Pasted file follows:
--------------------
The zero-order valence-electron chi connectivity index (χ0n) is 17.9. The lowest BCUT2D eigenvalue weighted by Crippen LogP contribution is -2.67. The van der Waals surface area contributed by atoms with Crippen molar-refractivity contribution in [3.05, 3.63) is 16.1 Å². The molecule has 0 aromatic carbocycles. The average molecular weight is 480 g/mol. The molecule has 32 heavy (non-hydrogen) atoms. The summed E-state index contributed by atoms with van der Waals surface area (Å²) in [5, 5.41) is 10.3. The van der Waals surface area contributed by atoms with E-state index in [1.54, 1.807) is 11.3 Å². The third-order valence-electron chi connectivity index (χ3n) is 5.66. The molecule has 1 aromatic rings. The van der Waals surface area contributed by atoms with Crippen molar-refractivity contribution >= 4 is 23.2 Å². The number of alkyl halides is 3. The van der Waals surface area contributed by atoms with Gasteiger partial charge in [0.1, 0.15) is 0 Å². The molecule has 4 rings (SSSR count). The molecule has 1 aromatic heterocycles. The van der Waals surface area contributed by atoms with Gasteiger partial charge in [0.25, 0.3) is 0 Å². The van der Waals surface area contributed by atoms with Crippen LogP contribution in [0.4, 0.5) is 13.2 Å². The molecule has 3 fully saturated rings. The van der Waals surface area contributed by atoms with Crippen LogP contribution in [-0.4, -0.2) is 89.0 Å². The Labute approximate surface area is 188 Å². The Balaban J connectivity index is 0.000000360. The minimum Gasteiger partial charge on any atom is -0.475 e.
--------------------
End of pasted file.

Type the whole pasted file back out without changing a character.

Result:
The zero-order valence-electron chi connectivity index (χ0n) is 17.9. The lowest BCUT2D eigenvalue weighted by Crippen LogP contribution is -2.67. The van der Waals surface area contributed by atoms with Crippen molar-refractivity contribution in [3.05, 3.63) is 16.1 Å². The molecule has 0 aromatic carbocycles. The average molecular weight is 480 g/mol. The molecule has 32 heavy (non-hydrogen) atoms. The summed E-state index contributed by atoms with van der Waals surface area (Å²) in [5, 5.41) is 10.3. The van der Waals surface area contributed by atoms with E-state index in [1.54, 1.807) is 11.3 Å². The third-order valence-electron chi connectivity index (χ3n) is 5.66. The molecule has 1 aromatic rings. The van der Waals surface area contributed by atoms with Crippen molar-refractivity contribution >= 4 is 23.2 Å². The number of alkyl halides is 3. The van der Waals surface area contributed by atoms with Gasteiger partial charge in [0.1, 0.15) is 0 Å². The molecule has 4 rings (SSSR count). The molecule has 1 aromatic heterocycles. The van der Waals surface area contributed by atoms with Gasteiger partial charge in [0.25, 0.3) is 0 Å². The van der Waals surface area contributed by atoms with Crippen LogP contribution in [0.4, 0.5) is 13.2 Å². The molecule has 3 fully saturated rings. The van der Waals surface area contributed by atoms with Crippen LogP contribution in [-0.4, -0.2) is 89.0 Å². The Labute approximate surface area is 188 Å². The Balaban J connectivity index is 0.000000360. The minimum Gasteiger partial charge on any atom is -0.475 e.